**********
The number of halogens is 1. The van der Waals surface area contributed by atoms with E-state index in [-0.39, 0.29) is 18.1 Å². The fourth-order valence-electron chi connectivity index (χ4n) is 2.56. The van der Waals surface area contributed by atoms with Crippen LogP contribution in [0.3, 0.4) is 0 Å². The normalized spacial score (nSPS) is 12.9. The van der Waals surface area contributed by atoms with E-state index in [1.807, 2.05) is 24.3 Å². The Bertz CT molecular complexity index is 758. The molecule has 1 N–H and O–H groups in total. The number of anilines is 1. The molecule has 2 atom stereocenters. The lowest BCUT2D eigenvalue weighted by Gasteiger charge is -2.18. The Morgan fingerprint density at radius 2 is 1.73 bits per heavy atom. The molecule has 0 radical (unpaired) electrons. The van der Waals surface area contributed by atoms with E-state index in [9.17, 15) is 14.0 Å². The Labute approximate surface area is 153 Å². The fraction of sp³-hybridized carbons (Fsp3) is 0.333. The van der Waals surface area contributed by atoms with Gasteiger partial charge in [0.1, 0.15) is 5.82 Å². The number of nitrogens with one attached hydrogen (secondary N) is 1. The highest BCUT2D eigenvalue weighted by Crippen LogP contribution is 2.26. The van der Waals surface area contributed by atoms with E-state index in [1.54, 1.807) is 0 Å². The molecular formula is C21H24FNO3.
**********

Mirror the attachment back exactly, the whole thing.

The number of halogens is 1. The van der Waals surface area contributed by atoms with E-state index in [-0.39, 0.29) is 18.1 Å². The fourth-order valence-electron chi connectivity index (χ4n) is 2.56. The van der Waals surface area contributed by atoms with Crippen LogP contribution in [0.3, 0.4) is 0 Å². The normalized spacial score (nSPS) is 12.9. The van der Waals surface area contributed by atoms with E-state index in [1.807, 2.05) is 24.3 Å². The Bertz CT molecular complexity index is 758. The molecule has 1 N–H and O–H groups in total. The number of anilines is 1. The molecule has 2 atom stereocenters. The lowest BCUT2D eigenvalue weighted by Gasteiger charge is -2.18. The Morgan fingerprint density at radius 2 is 1.73 bits per heavy atom. The molecule has 0 radical (unpaired) electrons. The van der Waals surface area contributed by atoms with E-state index in [9.17, 15) is 14.0 Å². The Labute approximate surface area is 153 Å². The fraction of sp³-hybridized carbons (Fsp3) is 0.333. The van der Waals surface area contributed by atoms with Gasteiger partial charge in [0.1, 0.15) is 5.82 Å². The number of nitrogens with one attached hydrogen (secondary N) is 1. The highest BCUT2D eigenvalue weighted by Crippen LogP contribution is 2.26. The van der Waals surface area contributed by atoms with E-state index in [1.54, 1.807) is 0 Å². The molecular formula is C21H24FNO3.